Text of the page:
The most wonderful day of the year was May 1st (and 2nd.) For me, that is. Because that is the day when the camping season begins where I camp. The word 'camp' is used loosely since it's not what the true meaning of camping is. I consider camping more like being out in the woods with a tent, sleeping bag, and few necessities.

On opening day, and the day after, I undo everything I did at the end of October. Basically, un-winterize (is that a word?) my camper, including plugging in the electric water and sewer, opening the slides, putting all the lawn furniture and tacky lawn ornaments out, and the list goes on and on.

It's exhausting, but a good feeling once everything is back in its place. My wife, the dogs, and I spend time at the campground most weekends and while on vacation, but some live in their campers the entire season.

And there are those who live full-time year-round in their travel trailers, 5th wheels, and RVs year-round. the term is fondly called 'Snowbirds'  - people who summer in the north and winter in the south or southwest of the country.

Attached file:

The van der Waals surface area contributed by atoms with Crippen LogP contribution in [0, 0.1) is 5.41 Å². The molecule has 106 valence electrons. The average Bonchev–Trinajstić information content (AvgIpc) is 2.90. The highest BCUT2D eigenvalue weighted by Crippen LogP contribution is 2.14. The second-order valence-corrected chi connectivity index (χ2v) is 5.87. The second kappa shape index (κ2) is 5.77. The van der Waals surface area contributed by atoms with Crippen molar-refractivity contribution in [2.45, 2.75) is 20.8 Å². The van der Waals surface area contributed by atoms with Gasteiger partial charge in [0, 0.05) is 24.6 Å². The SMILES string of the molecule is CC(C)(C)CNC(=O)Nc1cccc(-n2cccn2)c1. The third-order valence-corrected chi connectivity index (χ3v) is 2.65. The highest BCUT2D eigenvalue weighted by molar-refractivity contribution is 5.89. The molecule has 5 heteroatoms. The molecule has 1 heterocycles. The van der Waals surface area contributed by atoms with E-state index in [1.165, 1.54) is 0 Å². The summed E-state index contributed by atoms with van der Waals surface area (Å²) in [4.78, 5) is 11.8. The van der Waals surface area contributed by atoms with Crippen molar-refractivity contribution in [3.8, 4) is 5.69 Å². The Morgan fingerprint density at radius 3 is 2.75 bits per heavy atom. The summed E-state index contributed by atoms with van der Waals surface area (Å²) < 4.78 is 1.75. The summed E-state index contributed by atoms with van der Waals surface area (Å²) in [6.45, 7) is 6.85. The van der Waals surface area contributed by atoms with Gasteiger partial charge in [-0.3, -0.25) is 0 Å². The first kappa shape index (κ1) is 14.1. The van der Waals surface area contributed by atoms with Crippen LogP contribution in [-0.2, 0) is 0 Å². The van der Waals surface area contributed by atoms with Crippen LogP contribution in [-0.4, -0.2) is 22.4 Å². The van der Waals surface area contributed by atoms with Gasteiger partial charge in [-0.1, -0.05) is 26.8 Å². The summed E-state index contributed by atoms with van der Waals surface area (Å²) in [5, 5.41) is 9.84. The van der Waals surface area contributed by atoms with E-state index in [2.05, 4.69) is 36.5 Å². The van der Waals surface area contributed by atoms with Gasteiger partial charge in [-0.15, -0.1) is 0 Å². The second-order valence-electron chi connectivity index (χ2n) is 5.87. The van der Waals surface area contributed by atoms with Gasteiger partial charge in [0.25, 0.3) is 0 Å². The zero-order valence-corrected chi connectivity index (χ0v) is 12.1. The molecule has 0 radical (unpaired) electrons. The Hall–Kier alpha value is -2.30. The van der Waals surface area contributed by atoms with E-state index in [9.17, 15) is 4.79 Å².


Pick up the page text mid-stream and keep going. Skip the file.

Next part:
Campers can be outfitted to be lived in year-round, but is it legal to do so other than in a campground or RV park, like on your own property for example? Well, according to the Boondocker's Bible website, it depends on the state or county you reside in.

Some municipalities like medium and larger towns and cities have certain ordinances and codes that must be adhered to, same as your home is. A small town or countryside may have fewer rules and ordinances.

Most likely no matter where you park it, you will need to be hooked into a septic tank or community sewer system. Just using the camper-provided black water tank won't cut it. And according to Boondocker's Bible, there's the issue of electrical hook up and the number of people occupying the camper full-time. There are rules for each.

So, it's possible you are allowed to live full-time in a camper, RV, Travel trailer, etc. on your own land, but you should check with your local code enforcement agency first.

Personally, living in the northeast, I don't think I could keep my camper warm enough through the winters we experience. Plus the limited amount of space would be an issue. I'd take to the road for warmer climates.

via Boondocker's Bible

OUT AND ABOUT: Why We Love To Camp

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